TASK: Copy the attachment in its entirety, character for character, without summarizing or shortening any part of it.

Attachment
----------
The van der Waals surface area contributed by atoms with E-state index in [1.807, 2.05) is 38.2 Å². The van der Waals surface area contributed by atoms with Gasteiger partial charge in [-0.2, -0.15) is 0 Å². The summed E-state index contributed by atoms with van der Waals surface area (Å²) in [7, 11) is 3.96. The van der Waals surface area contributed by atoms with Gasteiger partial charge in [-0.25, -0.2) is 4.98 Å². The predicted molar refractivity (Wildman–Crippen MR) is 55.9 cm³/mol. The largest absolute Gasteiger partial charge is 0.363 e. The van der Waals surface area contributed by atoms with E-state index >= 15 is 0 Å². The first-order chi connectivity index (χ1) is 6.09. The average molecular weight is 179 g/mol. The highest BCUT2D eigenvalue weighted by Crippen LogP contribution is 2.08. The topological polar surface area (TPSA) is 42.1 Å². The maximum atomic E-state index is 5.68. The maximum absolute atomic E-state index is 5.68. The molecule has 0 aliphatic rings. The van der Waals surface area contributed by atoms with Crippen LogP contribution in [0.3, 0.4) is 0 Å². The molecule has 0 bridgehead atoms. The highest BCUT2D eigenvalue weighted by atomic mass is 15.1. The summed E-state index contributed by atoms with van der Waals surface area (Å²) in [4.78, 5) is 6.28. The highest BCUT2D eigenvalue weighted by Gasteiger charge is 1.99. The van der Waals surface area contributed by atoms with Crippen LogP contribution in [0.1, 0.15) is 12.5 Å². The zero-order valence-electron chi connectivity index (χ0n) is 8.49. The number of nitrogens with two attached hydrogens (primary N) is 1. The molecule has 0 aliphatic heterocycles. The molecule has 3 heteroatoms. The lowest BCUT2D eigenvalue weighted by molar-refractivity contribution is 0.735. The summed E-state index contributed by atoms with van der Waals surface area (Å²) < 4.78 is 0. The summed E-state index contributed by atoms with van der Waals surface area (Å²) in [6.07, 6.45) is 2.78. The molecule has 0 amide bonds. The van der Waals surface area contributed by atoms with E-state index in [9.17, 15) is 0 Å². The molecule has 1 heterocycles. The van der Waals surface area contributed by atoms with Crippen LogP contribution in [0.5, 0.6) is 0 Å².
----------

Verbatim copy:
The van der Waals surface area contributed by atoms with E-state index in [1.807, 2.05) is 38.2 Å². The van der Waals surface area contributed by atoms with Gasteiger partial charge in [-0.2, -0.15) is 0 Å². The summed E-state index contributed by atoms with van der Waals surface area (Å²) in [7, 11) is 3.96. The van der Waals surface area contributed by atoms with Gasteiger partial charge in [-0.25, -0.2) is 4.98 Å². The predicted molar refractivity (Wildman–Crippen MR) is 55.9 cm³/mol. The largest absolute Gasteiger partial charge is 0.363 e. The van der Waals surface area contributed by atoms with E-state index >= 15 is 0 Å². The first-order chi connectivity index (χ1) is 6.09. The average molecular weight is 179 g/mol. The highest BCUT2D eigenvalue weighted by Crippen LogP contribution is 2.08. The topological polar surface area (TPSA) is 42.1 Å². The maximum atomic E-state index is 5.68. The maximum absolute atomic E-state index is 5.68. The molecule has 0 aliphatic rings. The van der Waals surface area contributed by atoms with Crippen LogP contribution in [0.3, 0.4) is 0 Å². The molecule has 0 bridgehead atoms. The highest BCUT2D eigenvalue weighted by atomic mass is 15.1. The summed E-state index contributed by atoms with van der Waals surface area (Å²) in [4.78, 5) is 6.28. The highest BCUT2D eigenvalue weighted by Gasteiger charge is 1.99. The van der Waals surface area contributed by atoms with Crippen LogP contribution in [0.1, 0.15) is 12.5 Å². The zero-order valence-electron chi connectivity index (χ0n) is 8.49. The number of nitrogens with two attached hydrogens (primary N) is 1. The molecule has 0 aliphatic heterocycles. The molecule has 3 heteroatoms. The lowest BCUT2D eigenvalue weighted by molar-refractivity contribution is 0.735. The summed E-state index contributed by atoms with van der Waals surface area (Å²) < 4.78 is 0. The summed E-state index contributed by atoms with van der Waals surface area (Å²) in [6.07, 6.45) is 2.78. The molecule has 0 amide bonds. The van der Waals surface area contributed by atoms with E-state index in [9.17, 15) is 0 Å². The molecule has 1 heterocycles. The van der Waals surface area contributed by atoms with Crippen LogP contribution in [0.5, 0.6) is 0 Å².